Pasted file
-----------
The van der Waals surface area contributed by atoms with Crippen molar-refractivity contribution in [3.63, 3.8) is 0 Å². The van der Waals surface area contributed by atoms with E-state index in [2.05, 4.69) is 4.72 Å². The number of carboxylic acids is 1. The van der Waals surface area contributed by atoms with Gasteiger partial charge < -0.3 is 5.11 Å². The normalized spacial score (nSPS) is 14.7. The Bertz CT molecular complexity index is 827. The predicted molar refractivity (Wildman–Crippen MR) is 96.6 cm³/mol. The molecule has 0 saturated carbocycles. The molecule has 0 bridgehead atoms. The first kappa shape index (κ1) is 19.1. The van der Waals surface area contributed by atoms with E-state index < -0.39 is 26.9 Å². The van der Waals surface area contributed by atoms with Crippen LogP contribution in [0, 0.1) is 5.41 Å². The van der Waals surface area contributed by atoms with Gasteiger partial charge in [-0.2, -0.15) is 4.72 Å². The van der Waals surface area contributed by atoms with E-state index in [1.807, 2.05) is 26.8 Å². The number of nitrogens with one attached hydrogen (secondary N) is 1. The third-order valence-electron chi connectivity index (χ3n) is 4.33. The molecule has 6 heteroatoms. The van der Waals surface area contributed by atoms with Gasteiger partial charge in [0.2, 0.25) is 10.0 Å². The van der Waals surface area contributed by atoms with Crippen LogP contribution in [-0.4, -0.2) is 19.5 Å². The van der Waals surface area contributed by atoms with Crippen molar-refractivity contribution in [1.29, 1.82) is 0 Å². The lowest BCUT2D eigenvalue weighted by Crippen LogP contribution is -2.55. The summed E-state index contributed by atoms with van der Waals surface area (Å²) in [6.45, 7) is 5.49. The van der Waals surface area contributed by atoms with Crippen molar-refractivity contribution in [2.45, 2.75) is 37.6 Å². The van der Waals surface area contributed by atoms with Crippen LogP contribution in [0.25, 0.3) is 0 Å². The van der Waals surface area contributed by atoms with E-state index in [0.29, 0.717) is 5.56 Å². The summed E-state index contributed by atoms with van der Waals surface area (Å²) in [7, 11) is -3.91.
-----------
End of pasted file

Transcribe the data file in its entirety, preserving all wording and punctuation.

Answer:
The van der Waals surface area contributed by atoms with Crippen molar-refractivity contribution in [3.63, 3.8) is 0 Å². The van der Waals surface area contributed by atoms with E-state index in [2.05, 4.69) is 4.72 Å². The number of carboxylic acids is 1. The van der Waals surface area contributed by atoms with Gasteiger partial charge < -0.3 is 5.11 Å². The normalized spacial score (nSPS) is 14.7. The Bertz CT molecular complexity index is 827. The predicted molar refractivity (Wildman–Crippen MR) is 96.6 cm³/mol. The molecule has 0 saturated carbocycles. The molecule has 0 bridgehead atoms. The first kappa shape index (κ1) is 19.1. The van der Waals surface area contributed by atoms with E-state index < -0.39 is 26.9 Å². The van der Waals surface area contributed by atoms with Crippen LogP contribution in [0, 0.1) is 5.41 Å². The van der Waals surface area contributed by atoms with Gasteiger partial charge in [-0.2, -0.15) is 4.72 Å². The van der Waals surface area contributed by atoms with E-state index in [1.807, 2.05) is 26.8 Å². The number of nitrogens with one attached hydrogen (secondary N) is 1. The third-order valence-electron chi connectivity index (χ3n) is 4.33. The molecule has 6 heteroatoms. The van der Waals surface area contributed by atoms with Gasteiger partial charge in [0.2, 0.25) is 10.0 Å². The van der Waals surface area contributed by atoms with Crippen LogP contribution in [-0.4, -0.2) is 19.5 Å². The van der Waals surface area contributed by atoms with Crippen molar-refractivity contribution in [1.29, 1.82) is 0 Å². The lowest BCUT2D eigenvalue weighted by Crippen LogP contribution is -2.55. The summed E-state index contributed by atoms with van der Waals surface area (Å²) in [6.45, 7) is 5.49. The van der Waals surface area contributed by atoms with Crippen molar-refractivity contribution in [2.45, 2.75) is 37.6 Å². The van der Waals surface area contributed by atoms with Crippen LogP contribution in [0.25, 0.3) is 0 Å². The van der Waals surface area contributed by atoms with E-state index in [0.29, 0.717) is 5.56 Å². The summed E-state index contributed by atoms with van der Waals surface area (Å²) in [7, 11) is -3.91.